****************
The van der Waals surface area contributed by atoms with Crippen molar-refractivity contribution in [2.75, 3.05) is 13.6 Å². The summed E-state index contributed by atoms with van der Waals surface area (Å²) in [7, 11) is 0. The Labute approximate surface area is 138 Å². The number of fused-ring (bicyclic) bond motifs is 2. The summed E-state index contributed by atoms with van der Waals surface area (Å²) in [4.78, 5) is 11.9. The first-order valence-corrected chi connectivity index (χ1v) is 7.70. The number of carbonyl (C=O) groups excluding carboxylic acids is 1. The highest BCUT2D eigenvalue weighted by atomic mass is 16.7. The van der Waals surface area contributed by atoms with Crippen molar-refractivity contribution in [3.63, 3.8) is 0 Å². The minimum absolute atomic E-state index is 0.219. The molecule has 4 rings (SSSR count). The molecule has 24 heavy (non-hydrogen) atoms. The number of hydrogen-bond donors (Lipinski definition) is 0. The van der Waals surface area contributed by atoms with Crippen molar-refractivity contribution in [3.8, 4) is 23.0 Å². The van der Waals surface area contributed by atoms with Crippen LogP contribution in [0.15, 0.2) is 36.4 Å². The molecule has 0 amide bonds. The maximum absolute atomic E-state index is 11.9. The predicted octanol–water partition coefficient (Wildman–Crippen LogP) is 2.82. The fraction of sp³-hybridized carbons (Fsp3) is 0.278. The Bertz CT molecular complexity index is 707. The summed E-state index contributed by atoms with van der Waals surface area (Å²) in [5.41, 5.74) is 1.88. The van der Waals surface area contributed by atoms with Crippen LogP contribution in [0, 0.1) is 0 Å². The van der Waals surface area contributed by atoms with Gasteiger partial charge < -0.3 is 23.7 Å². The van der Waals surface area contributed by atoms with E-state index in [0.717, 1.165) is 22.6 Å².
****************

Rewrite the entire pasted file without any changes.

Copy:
The van der Waals surface area contributed by atoms with Crippen molar-refractivity contribution in [2.75, 3.05) is 13.6 Å². The summed E-state index contributed by atoms with van der Waals surface area (Å²) in [7, 11) is 0. The Labute approximate surface area is 138 Å². The number of fused-ring (bicyclic) bond motifs is 2. The summed E-state index contributed by atoms with van der Waals surface area (Å²) in [4.78, 5) is 11.9. The first-order valence-corrected chi connectivity index (χ1v) is 7.70. The number of carbonyl (C=O) groups excluding carboxylic acids is 1. The highest BCUT2D eigenvalue weighted by atomic mass is 16.7. The van der Waals surface area contributed by atoms with Crippen molar-refractivity contribution in [3.63, 3.8) is 0 Å². The minimum absolute atomic E-state index is 0.219. The molecule has 4 rings (SSSR count). The molecule has 24 heavy (non-hydrogen) atoms. The number of hydrogen-bond donors (Lipinski definition) is 0. The van der Waals surface area contributed by atoms with Crippen molar-refractivity contribution in [3.8, 4) is 23.0 Å². The van der Waals surface area contributed by atoms with Crippen LogP contribution in [0.15, 0.2) is 36.4 Å². The molecule has 0 amide bonds. The maximum absolute atomic E-state index is 11.9. The predicted octanol–water partition coefficient (Wildman–Crippen LogP) is 2.82. The fraction of sp³-hybridized carbons (Fsp3) is 0.278. The Bertz CT molecular complexity index is 707. The summed E-state index contributed by atoms with van der Waals surface area (Å²) in [5.41, 5.74) is 1.88. The van der Waals surface area contributed by atoms with Crippen LogP contribution in [0, 0.1) is 0 Å². The van der Waals surface area contributed by atoms with Gasteiger partial charge < -0.3 is 23.7 Å². The van der Waals surface area contributed by atoms with E-state index in [0.717, 1.165) is 22.6 Å².